Yul Brynner Biography
Yul Brynner was the boy from Vladivostok who used his Asian good looks and natural talent to become one of the biggest Hollywood stars of the 1950's and through to his final silver screen appearance in 1976.
Brynner was in demand making the top ten box office Hollywood stars in both 1957 and 1958. His rise to fame came when he was cast as King Mongkut of Siam in The King and I in 1951 and a costume designer called Irene Sharaff insisted that he should shave his head, he reluctantly complied and the legend of The King was born.
Brynner's portrayal of the King of Siam was spell binding, his authority on stage commanded the respect that only a true king could portray. His mesmerising stare was unflinching and his voice had the authority of an almighty ruler, he was simply a perfect fit for the role that was to become his signature.
His career could have easily type cast Brynner as the Asian actor or the King of Siam but he broke that mould by starring in different genres of successful movies such as The Ten Commandments (1956), Anastasia (1956), The Magnificent Seven (1960), Villa Rides (1968) and Westworld (1973).
Yul Brynner cultivated an imposing figure on screen who could deliver an air of sophistication or a scowl that demanded to be taken seriously as an inscrutable bad guy. An enigmatic lifestyle was built around the mystery of the bald man with piercing eyes who became the Hollywood lead directors could turn to deliver the star quality of on screen dominance as a pre-requisite.
Yul was a lifelong smoker who died of lung cancer in 1985 and he left a strongly worded message to the world about the detrimental effects of smoking cigarettes. His off screen persona was just as mysterious and he fuelled that with stories and quotes that asked more questions than gave real answers, so this is my compilation of 18 of the Best Yul Brynner quotes.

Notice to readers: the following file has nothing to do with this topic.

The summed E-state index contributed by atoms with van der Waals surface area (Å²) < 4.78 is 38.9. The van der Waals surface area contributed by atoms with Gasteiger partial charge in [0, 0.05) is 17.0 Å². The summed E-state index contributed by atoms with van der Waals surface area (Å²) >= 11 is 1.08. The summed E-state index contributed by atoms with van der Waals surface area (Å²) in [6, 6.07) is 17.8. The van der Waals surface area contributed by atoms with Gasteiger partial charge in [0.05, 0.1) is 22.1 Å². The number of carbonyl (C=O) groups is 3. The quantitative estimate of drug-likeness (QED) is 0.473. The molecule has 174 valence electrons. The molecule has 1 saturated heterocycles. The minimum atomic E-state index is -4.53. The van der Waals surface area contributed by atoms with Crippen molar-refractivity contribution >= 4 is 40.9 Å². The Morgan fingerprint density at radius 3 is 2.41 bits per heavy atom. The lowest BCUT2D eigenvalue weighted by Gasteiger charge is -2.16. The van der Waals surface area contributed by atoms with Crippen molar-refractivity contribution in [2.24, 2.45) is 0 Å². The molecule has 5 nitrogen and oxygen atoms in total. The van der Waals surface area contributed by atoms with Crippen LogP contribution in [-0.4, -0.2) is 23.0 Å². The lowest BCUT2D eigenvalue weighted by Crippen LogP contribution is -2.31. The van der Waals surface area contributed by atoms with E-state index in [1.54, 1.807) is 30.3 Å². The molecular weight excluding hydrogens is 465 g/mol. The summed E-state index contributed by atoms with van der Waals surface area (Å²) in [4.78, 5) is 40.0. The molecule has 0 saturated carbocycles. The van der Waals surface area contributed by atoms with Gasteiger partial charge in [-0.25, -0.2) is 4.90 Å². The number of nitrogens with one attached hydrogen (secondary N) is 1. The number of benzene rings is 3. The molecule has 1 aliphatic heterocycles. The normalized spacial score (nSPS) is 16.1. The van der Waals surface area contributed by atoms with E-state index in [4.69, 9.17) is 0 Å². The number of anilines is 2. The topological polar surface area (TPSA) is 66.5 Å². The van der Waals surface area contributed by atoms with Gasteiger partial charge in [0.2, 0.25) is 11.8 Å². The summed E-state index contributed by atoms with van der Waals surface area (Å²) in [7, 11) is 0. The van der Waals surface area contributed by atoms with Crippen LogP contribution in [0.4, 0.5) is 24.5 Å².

Quotes About Yul Brynner
Back stage at a 'The King And I' performance, Yul had a visitor called Cecil B. DeMille who asked him this:
"Mr. Brynner, how'd you like to make a picture that your grandchildren will see in the theaters around the world? .... Then will you play Rameses in The Ten Commandments for me?"
The actor Charlton Heston was impressed to say:
"He was a remarkable person. His work in ‘King and I’ was beyond compare. He was a very special talent"
The critic John Mason Brown acknowledged great casting:
"I doubt a more ideal King could have been found than Yul Brynner"
The critic Frank Rich was gushing with praise:
"Yul Brynner's performance in 'The King and I' - the longest-running theatrical star-turn of our time - can no longer be regarded as a feat of acting or even endurance. After 30-odd years of on-and-off barnstorming, Mr. Brynner is, quite simply, The King. Man and role have long since merged into a fixed image that is as much a part of our collective consciousness as the Statue of Liberty"
Another critic Bosley Crowther was equally impressed:
"Mr. Brynner, whose original performance was so utterly virile and commanding that he took possession of the role, repeats it here in a manner that the close-in camera finds fresh with pride and power"
The character George Hanson played by Jack Nicholson in the movie Easy Rider uttered this line:
"They're tryin' to make everybody look like Yul Brynner. They used - uh - rusty razor blades on the last two long-hairs that they brought in here and I wasn't here to protect them"